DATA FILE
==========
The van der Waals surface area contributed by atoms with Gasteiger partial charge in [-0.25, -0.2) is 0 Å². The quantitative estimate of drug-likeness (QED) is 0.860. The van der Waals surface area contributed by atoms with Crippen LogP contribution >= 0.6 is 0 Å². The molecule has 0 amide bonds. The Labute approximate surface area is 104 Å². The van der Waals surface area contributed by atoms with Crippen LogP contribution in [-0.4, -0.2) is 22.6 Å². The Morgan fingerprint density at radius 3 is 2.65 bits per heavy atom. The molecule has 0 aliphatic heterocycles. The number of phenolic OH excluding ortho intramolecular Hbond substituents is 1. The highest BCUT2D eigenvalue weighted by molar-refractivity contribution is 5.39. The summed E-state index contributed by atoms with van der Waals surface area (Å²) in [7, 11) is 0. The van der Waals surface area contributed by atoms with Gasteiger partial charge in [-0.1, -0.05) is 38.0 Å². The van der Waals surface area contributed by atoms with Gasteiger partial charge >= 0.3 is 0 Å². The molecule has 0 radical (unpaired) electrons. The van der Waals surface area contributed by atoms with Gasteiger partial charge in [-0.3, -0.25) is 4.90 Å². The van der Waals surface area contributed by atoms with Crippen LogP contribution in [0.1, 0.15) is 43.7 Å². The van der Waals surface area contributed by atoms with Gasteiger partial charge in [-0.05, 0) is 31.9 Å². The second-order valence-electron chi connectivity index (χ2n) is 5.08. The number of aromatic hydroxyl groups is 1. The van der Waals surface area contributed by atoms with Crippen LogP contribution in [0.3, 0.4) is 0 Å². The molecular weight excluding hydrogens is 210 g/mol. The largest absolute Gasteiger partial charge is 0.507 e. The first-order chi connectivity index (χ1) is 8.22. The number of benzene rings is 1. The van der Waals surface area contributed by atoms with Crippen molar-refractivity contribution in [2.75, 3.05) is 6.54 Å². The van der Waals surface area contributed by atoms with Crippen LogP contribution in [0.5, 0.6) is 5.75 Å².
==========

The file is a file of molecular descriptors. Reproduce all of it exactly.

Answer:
The van der Waals surface area contributed by atoms with Gasteiger partial charge in [-0.25, -0.2) is 0 Å². The quantitative estimate of drug-likeness (QED) is 0.860. The van der Waals surface area contributed by atoms with Crippen LogP contribution >= 0.6 is 0 Å². The molecule has 0 amide bonds. The Labute approximate surface area is 104 Å². The van der Waals surface area contributed by atoms with Crippen LogP contribution in [-0.4, -0.2) is 22.6 Å². The Morgan fingerprint density at radius 3 is 2.65 bits per heavy atom. The molecule has 0 aliphatic heterocycles. The number of phenolic OH excluding ortho intramolecular Hbond substituents is 1. The highest BCUT2D eigenvalue weighted by molar-refractivity contribution is 5.39. The summed E-state index contributed by atoms with van der Waals surface area (Å²) in [7, 11) is 0. The van der Waals surface area contributed by atoms with Gasteiger partial charge in [-0.1, -0.05) is 38.0 Å². The van der Waals surface area contributed by atoms with Gasteiger partial charge >= 0.3 is 0 Å². The molecule has 0 radical (unpaired) electrons. The van der Waals surface area contributed by atoms with Gasteiger partial charge in [-0.3, -0.25) is 4.90 Å². The van der Waals surface area contributed by atoms with Crippen LogP contribution in [0.1, 0.15) is 43.7 Å². The van der Waals surface area contributed by atoms with Gasteiger partial charge in [-0.05, 0) is 31.9 Å². The second-order valence-electron chi connectivity index (χ2n) is 5.08. The number of aromatic hydroxyl groups is 1. The van der Waals surface area contributed by atoms with Crippen LogP contribution in [0.3, 0.4) is 0 Å². The molecular weight excluding hydrogens is 210 g/mol. The largest absolute Gasteiger partial charge is 0.507 e. The first-order chi connectivity index (χ1) is 8.22. The number of benzene rings is 1. The van der Waals surface area contributed by atoms with Crippen molar-refractivity contribution in [2.75, 3.05) is 6.54 Å². The van der Waals surface area contributed by atoms with Crippen LogP contribution in [0.5, 0.6) is 5.75 Å².